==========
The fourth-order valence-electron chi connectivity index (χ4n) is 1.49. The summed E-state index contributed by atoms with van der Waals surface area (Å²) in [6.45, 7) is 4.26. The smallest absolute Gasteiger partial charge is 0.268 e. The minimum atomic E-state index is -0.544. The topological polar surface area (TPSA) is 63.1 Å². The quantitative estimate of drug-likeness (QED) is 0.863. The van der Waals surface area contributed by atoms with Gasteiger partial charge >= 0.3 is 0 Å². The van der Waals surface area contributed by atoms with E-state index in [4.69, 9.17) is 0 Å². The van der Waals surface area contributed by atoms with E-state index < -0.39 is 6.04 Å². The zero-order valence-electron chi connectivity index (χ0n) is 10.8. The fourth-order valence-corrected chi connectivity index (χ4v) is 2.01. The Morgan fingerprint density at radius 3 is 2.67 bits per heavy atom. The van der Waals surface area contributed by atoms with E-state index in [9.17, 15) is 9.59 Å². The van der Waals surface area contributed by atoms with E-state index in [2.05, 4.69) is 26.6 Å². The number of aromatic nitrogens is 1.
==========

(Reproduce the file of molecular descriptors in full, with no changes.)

The fourth-order valence-electron chi connectivity index (χ4n) is 1.49. The summed E-state index contributed by atoms with van der Waals surface area (Å²) in [6.45, 7) is 4.26. The smallest absolute Gasteiger partial charge is 0.268 e. The minimum atomic E-state index is -0.544. The topological polar surface area (TPSA) is 63.1 Å². The quantitative estimate of drug-likeness (QED) is 0.863. The van der Waals surface area contributed by atoms with Gasteiger partial charge >= 0.3 is 0 Å². The van der Waals surface area contributed by atoms with E-state index in [4.69, 9.17) is 0 Å². The van der Waals surface area contributed by atoms with E-state index < -0.39 is 6.04 Å². The zero-order valence-electron chi connectivity index (χ0n) is 10.8. The fourth-order valence-corrected chi connectivity index (χ4v) is 2.01. The Morgan fingerprint density at radius 3 is 2.67 bits per heavy atom. The van der Waals surface area contributed by atoms with E-state index in [9.17, 15) is 9.59 Å². The van der Waals surface area contributed by atoms with E-state index in [2.05, 4.69) is 26.6 Å². The number of aromatic nitrogens is 1.